Norfolk author inspired by tales of the supernatural

PUBLISHED: 09:19 14 October 2015 | UPDATED: 09:57 14 October 2015

Geoffrey Brock with his new

Geoffrey Brock with his new "Tales of Ghostly East Anglia' book.


An author known for his books on local people has turned to the supernatural to inspire his latest work.

Geoffrey Brock with his new Geoffrey Brock with his new "Tales of Ghostly East Anglia' book.

Geoff Brock, who lives in Worlingham, recently published Tales of Ghostly East Anglia – a departure from his usual work.

“I thought I had just about exhausted my local characters,” he said. “And I’ve always been interested in the supernatural; I’ve seen a few ghosts in my time, someone suggested I write a book about ghosts, so I started to do the research.

“It’s different from anything I’ve ever written.”

Mr Brock spent the summer travelling around East Anglia, then sat down and put pen to paper over the winter.

The ghostly wherry that sails the Broads

Every June 24, a ghostly wherry appears on the broads, trying to berth.

One day in 1854, a man called ‘Blood’ Stephenson came to Beccles to look for work and lie low as he was wanted by the authorities, having committed several murders abroad.

He was appointed captain of a wherry called the Mayfly, which transported grain between Beccles and Great Yarmouth.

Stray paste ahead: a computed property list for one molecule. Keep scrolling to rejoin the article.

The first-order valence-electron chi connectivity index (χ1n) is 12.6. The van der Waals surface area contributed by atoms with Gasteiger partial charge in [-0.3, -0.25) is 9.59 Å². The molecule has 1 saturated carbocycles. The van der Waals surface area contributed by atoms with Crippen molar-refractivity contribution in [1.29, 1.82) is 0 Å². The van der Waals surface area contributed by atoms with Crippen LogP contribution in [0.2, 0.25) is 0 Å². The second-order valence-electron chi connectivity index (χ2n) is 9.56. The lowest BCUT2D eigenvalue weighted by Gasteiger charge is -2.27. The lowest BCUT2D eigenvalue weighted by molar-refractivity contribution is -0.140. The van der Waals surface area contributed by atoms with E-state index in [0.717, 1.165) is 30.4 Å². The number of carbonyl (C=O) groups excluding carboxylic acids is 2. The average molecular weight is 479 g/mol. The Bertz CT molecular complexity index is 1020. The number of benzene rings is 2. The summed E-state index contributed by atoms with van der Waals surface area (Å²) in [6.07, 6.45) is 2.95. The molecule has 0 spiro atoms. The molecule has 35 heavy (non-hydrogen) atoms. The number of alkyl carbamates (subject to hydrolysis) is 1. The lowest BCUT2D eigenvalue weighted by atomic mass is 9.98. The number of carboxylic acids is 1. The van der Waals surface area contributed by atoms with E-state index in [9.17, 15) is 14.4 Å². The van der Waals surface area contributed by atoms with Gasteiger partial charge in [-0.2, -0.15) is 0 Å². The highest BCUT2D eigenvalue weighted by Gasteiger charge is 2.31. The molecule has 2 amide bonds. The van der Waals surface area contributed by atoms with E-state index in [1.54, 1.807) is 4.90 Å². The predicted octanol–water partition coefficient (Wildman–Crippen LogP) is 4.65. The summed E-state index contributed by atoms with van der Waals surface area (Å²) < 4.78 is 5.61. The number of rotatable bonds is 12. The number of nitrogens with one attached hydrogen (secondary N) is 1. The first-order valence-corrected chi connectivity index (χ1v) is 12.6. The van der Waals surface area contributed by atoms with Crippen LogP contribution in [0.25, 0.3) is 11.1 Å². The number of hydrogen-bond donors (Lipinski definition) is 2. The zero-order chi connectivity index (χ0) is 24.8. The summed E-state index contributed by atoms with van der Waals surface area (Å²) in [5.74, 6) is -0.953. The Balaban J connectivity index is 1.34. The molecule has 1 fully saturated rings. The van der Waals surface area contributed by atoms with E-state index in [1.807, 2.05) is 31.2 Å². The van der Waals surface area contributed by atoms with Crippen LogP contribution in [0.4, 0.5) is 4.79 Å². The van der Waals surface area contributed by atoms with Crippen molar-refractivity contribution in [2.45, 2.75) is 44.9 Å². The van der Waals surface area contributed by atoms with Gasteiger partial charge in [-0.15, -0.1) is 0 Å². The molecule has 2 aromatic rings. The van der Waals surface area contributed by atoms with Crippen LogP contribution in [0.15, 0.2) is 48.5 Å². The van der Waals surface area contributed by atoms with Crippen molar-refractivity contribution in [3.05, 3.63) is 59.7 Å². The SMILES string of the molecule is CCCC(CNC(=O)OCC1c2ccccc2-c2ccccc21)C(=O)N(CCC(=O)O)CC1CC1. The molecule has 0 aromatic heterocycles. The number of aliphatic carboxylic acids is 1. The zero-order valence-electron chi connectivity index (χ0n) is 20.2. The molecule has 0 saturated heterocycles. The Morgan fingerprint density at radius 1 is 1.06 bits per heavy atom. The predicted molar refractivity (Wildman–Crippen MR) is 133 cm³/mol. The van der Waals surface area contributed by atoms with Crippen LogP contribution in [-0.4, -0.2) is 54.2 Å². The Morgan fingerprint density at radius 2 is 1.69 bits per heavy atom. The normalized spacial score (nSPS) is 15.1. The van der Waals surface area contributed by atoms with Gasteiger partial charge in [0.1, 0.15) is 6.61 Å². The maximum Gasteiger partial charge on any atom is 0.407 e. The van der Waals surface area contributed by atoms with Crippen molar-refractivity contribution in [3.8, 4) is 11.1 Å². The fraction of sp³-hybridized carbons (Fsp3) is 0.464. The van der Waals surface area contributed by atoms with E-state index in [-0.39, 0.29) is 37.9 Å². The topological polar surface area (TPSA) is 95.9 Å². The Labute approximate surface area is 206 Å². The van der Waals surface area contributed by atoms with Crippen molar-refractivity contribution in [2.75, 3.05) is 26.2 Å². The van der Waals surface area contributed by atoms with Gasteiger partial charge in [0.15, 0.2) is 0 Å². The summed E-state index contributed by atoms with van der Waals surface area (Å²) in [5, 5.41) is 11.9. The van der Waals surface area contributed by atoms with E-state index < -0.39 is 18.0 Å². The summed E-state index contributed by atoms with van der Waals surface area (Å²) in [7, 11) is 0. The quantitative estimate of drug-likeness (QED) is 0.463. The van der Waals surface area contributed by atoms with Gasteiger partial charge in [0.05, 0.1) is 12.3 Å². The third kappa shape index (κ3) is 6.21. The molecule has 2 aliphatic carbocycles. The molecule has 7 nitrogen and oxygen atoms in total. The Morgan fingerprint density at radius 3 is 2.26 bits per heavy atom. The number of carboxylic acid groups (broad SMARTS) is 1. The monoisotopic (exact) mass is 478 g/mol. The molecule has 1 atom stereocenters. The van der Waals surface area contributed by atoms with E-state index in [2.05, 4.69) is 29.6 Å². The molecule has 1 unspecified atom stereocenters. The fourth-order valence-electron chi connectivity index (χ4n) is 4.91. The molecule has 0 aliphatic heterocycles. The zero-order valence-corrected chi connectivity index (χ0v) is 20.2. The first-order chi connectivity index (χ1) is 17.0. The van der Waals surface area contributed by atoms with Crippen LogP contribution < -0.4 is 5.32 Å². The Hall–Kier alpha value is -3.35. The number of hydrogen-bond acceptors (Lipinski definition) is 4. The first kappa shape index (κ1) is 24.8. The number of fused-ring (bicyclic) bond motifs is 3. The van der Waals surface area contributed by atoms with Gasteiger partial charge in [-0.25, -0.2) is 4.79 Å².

One day, he was tasked with running a large sum of money from Beccles to the bank in Yarmouth.

The Mayfly reached Breydon Water, and Blood declared his intention to steal the cargo, killing the deckhand who refused to join him.

Later, a fight ensued resulting in Blood’s death.

A young cabin boy called Tim was the only crew member left alive.

He lowered the lifeboat, took provisions and drifted out to sea.

And then a boat passed him, sails glowing, white figures aboard and bearing the name the Mayfly.

Tim was picked up two days later, and the Mayfly was found drifting in a rough sea full of corpses.

A year to the day later, a wherry drew near to where Tim was fishing, bearing the name Mayfly, glowing with a phosphorescent light.

It can still be seen heading on its way every June 24th, desperately trying to find a berth before disappearing at dawn.

“I travelled to various places because it helps you get a flavour of whatever phenomenon it might be,” he said.

And the result of those months writing is Tales of Ghostly East Anglia, which includes the grisly history of Roos Hall, in Beccles.

Built in the 16th century, the hall was owned by the family of Lord Nelson’s mother.

Not only does it feature a hanging tree where many criminals met their end, there is also a mysterious burn mark in a cupboard.

Legend says the Devil came to Roos Hall to make mischief, but the hall staff caught him and threw him into the cupboard. In his fury, he kicked the door and left a mark.

“I had heard Barsham Church was haunted and I know about the boy on the bike in Yarmouth, but you do find out a lot as you go along,” he said.

Mr Brock says he had his own encounter with the local ghosts in Gorleston, about a decade a go.

“I saw something looming 
in my peripheral vision,” he said.

“And there’s this kid on a bike and he seemed to take one push on the pedals and then disappear.”

And Mr Brock is undeterred by nay-sayers. “Let them be sceptical,” he said.

Tales of Ghostly East Anglia is available to buy now from Beccles Books, where Mr Brock will be doing a signing from 11am to 1pm on October 31.

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